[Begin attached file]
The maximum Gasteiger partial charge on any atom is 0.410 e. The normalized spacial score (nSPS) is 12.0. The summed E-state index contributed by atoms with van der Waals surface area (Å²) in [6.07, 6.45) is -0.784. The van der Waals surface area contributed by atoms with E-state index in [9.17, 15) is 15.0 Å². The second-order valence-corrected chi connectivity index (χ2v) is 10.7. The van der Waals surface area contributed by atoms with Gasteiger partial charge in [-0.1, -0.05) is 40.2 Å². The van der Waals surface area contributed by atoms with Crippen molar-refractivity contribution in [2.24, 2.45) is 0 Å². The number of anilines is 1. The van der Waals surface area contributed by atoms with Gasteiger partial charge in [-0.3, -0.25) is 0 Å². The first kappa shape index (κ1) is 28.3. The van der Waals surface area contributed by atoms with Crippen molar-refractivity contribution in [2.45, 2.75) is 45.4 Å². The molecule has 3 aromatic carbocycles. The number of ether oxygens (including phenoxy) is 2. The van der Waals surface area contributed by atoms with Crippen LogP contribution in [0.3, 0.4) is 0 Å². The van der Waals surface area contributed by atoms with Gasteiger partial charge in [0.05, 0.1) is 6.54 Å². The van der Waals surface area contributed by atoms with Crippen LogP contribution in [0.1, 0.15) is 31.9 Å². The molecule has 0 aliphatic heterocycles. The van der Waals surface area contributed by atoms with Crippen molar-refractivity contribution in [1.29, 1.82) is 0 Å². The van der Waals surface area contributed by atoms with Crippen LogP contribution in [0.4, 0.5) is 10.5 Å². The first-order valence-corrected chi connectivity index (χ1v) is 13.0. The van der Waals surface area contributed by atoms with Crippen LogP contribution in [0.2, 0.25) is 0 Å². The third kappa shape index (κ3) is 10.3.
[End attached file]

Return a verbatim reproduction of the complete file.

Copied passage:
The maximum Gasteiger partial charge on any atom is 0.410 e. The normalized spacial score (nSPS) is 12.0. The summed E-state index contributed by atoms with van der Waals surface area (Å²) in [6.07, 6.45) is -0.784. The van der Waals surface area contributed by atoms with E-state index in [9.17, 15) is 15.0 Å². The second-order valence-corrected chi connectivity index (χ2v) is 10.7. The van der Waals surface area contributed by atoms with Gasteiger partial charge in [-0.1, -0.05) is 40.2 Å². The van der Waals surface area contributed by atoms with Crippen molar-refractivity contribution in [2.24, 2.45) is 0 Å². The number of anilines is 1. The van der Waals surface area contributed by atoms with Gasteiger partial charge in [-0.3, -0.25) is 0 Å². The first kappa shape index (κ1) is 28.3. The van der Waals surface area contributed by atoms with Crippen molar-refractivity contribution in [2.45, 2.75) is 45.4 Å². The molecule has 3 aromatic carbocycles. The number of ether oxygens (including phenoxy) is 2. The van der Waals surface area contributed by atoms with Crippen LogP contribution in [0.3, 0.4) is 0 Å². The van der Waals surface area contributed by atoms with Gasteiger partial charge in [0.05, 0.1) is 6.54 Å². The van der Waals surface area contributed by atoms with Crippen LogP contribution in [0.1, 0.15) is 31.9 Å². The molecule has 0 aliphatic heterocycles. The van der Waals surface area contributed by atoms with Crippen molar-refractivity contribution in [1.29, 1.82) is 0 Å². The van der Waals surface area contributed by atoms with Crippen LogP contribution in [0.4, 0.5) is 10.5 Å². The first-order valence-corrected chi connectivity index (χ1v) is 13.0. The van der Waals surface area contributed by atoms with Crippen LogP contribution in [0.2, 0.25) is 0 Å². The third kappa shape index (κ3) is 10.3.